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Injured, disabled workers stage rally calling for WSIB changes

THUNDER BAY – A system designed to aid people injured on the job is failing those who need it, say local injured workers. A number of injured and disabled workers gathered outside the constituency office of local MPP Michael Gravelle (Lib.
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Injured workers gathered outside the office of MPP Michael Gravelle to advocate for changes to the WSIB system. (Matt Vis, tbnewswatch.com)

THUNDER BAY – A system designed to aid people injured on the job is failing those who need it, say local injured workers.

A number of injured and disabled workers gathered outside the constituency office of local MPP Michael Gravelle (Lib., Thunder Bay-Superior North) Monday afternoon, advocating for changes to the Workers Safety and Insurance Board system.

Greg Snider, president of the Thunder Bay and District Injured Workers Support Group, said total WSIB payments are down while the percentage of denied claims are increasing.

“We’ve had people who have had injuries for extended periods of time and people who haven’t gotten benefits that were approved in the past. They go back to get that same benefit because of a recurring injury they have and they’re being denied,” Snider said.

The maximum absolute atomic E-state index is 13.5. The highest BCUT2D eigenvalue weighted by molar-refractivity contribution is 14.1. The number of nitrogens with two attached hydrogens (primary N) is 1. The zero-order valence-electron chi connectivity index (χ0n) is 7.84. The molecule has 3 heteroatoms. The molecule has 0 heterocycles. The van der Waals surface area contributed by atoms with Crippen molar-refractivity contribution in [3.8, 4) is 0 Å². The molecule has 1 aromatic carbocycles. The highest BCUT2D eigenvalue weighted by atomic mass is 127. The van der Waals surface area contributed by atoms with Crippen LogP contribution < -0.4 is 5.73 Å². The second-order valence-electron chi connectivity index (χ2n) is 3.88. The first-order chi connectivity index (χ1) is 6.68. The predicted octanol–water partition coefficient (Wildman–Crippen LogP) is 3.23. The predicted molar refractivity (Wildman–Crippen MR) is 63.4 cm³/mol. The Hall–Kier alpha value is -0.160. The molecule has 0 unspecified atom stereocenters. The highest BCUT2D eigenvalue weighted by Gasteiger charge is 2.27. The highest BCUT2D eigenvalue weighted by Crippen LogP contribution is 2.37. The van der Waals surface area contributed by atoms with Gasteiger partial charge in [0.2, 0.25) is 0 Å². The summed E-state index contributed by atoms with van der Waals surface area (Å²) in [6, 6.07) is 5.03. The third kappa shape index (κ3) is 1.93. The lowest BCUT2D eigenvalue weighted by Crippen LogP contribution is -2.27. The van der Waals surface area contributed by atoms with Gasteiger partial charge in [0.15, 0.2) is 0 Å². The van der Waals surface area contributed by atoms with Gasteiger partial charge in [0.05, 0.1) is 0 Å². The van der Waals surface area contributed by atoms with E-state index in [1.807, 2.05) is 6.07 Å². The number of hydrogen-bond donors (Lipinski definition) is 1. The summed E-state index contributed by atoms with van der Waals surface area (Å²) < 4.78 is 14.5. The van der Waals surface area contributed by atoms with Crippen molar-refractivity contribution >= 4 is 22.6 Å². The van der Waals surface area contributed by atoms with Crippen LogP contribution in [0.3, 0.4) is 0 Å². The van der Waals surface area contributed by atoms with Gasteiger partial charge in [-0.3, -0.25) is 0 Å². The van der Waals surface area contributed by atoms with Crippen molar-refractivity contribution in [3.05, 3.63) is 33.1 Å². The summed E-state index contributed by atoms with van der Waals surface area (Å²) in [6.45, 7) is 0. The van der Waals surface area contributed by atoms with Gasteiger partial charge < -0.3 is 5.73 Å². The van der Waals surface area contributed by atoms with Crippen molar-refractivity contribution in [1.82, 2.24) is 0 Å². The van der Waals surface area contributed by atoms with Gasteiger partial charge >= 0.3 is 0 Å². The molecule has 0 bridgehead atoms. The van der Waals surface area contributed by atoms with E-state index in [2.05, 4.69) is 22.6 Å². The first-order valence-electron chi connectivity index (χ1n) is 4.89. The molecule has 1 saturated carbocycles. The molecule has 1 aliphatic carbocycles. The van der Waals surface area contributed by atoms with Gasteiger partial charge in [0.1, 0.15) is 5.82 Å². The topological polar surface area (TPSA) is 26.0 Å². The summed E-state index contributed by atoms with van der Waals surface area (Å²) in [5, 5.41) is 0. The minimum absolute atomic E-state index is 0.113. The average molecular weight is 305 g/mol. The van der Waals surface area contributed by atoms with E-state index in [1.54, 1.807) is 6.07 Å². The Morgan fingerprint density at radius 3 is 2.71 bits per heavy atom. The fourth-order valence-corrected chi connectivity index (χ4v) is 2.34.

“That kind of stuff is extremely frustrating because the injured workers seem to have no control over it which adds to stress and just adds to the injury.”

Snider said the number of denied claims has increased from nine per cent in 2010 to about 24 per cent by the end of 2013.
He said the total annual benefits paid by the WSIB has dropped 28 per cent from 2009 to 2013.

“The purpose of the WSIB existing is for injured workers and it seems to be not working for them at all,” he said.

The demonstration was one of several taking place across the province, coinciding with an address from Minister of Labour Kevin Flynn in Toronto.

In addition to the increased denials, injured and disabled workers are protesting cuts to long-term benefits and changes to the recognition of a permanent impairment.

They are also looking for the end to time limits for injured workers and enhancements to health care coverage.

Eugene Lefrancois, chair of the Ontario Network of Injured Worker Groups, said issues with the system goes beyond WSIB and need to be addressed by the provincial government.

“I think what they have to do is talk to injured workers and roll up our sleeves and work on this,” Lefrancois said. “We are not going away.”